Good questions to ask an interviewer
It’s always a good idea to ask questions during an interview. It shows interest in the position and gets the interviewer talking rather than just asking questions. I don’t mean questions about the company – that would only indicate that you hadn’t done any research on them beforehand. But it’s definitely OK to ask questions about subjects relevant to the position you are interviewing for. Leave the questions to the end in case the interview has already covered any of the subjects. Some good questions are:
1.) What exactly would my day to day responsibilities be?
I realize that you may have received a job description, but job descriptions can be out of date and they are static documents that may not reflect the dynamic nature of the role, or the balance of emphasis of each duty. The role is the fundamental reason that you are joining the business so it is fine to seek clarification to ensure it meets your expectations.
2.) Can you describe a typical week or month in the job?
While the job description can tell you what your duties may be, it does not really give you a live impression of the role. Asking this question will give you a more realistic impression of the role, so you can really understand how you feel about the position.
3.) What are the key challenges/objectives for the job holder over the next three months?
This is in part a trick question. You are trying to get the interviewer to reveal if there are any genuine crises lurking within the role, e.g. are you joining a sinking ship? At the same time, by using positive terminology like challenges (as opposed to issues), you are showing the interviewer that you are motivated, you are someone who likes to achieve and that you want to support the manager/business in achieving their objectives. Its a star question.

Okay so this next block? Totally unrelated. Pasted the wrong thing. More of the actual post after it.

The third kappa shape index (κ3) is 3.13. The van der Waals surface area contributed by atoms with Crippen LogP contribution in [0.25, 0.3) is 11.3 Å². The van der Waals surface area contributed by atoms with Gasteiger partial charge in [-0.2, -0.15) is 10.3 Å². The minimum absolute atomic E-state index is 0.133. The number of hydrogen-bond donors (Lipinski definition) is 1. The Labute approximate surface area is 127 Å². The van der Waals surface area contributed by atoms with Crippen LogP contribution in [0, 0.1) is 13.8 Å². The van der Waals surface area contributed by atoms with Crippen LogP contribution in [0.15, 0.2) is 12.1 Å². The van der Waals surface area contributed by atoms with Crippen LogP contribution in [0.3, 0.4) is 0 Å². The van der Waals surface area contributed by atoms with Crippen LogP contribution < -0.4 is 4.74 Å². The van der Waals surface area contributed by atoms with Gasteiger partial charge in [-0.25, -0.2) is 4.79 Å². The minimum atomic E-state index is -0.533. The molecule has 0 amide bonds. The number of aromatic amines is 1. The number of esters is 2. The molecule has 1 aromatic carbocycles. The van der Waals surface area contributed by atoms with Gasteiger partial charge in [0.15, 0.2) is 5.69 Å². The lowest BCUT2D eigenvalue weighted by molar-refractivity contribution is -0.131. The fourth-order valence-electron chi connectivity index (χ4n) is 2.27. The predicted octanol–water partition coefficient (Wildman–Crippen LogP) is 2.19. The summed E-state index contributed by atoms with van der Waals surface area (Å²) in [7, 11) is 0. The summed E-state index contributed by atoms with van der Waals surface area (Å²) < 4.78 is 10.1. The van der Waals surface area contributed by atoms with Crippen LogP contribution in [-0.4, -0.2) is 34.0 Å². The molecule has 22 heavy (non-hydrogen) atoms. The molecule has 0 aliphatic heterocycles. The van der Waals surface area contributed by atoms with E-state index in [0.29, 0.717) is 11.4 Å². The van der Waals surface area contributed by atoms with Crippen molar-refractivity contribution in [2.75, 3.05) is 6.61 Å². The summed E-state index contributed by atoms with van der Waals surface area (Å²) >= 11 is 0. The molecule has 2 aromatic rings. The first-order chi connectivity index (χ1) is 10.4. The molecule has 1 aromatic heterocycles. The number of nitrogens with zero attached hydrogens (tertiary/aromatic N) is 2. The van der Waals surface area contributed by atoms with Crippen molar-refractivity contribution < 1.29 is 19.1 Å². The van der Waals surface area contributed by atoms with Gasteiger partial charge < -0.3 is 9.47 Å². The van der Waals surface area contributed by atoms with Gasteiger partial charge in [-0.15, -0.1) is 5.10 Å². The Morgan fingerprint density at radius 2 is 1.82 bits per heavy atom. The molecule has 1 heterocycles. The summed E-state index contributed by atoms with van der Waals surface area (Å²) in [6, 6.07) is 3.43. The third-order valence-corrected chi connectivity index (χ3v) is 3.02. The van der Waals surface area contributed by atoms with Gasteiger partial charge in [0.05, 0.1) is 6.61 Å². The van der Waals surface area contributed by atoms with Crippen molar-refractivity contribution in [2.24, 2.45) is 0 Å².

4.) When did you join the business?
This is another trick question. If the manager has joined recently e.g. within the past six months, then it is likely that the department may be a little unsettled and going through some change. Not a problem, but something to be aware of. As a positive, it’s a gentle relaxer question as most of us like to talk about ourselves. During this process they may open up more and you can learn useful things about the company.
5.) Is this a new role? If yes, ask them to explain why it was created? If no, ask them how the role became available?
You are trying to understand if there is anything bad, wrong or problematic with the role which caused the employee to resign or to be fired. If the employee was promoted or simply moved on to better things then all is good. However, if the employee was fired or resigned (in an aggravated way), it could indicate that there is something wrong with the role itself, which could mean you could end up in a similar position to the previous role incumbent.
6.) What are the training and development opportunities?
The employer’s website may make some reference to this, but many do not. Training and Development is crucial to you doing your job well and to helping you meet your career objectives, so its good to know your employer’s position on this. Also, this will show that you are ambitious and thinking ahead.
7.) Is there anything in my application that may prevent you from offering me the job? Would you like me to clarify anything?
In sales terms, you are effectively trying to close the deal. You are now showing the interviewer that you are positive about the role and that you are open to feedback about any deficiencies you may have. If you do get a useful answer from the interviewer, it gives you the chance to address these issues immediately, and if you are able to address those concerns, you move one step closer to getting the job.
8.) What is the next step in the process?
This is a simple but important question as by inquiring and showing curiosity about the future process, you let the employer know that you are genuinely interested in the role.
9.) May I have your business card?
Ask each interviewer for a business card and then you will be able to send them a thank you note.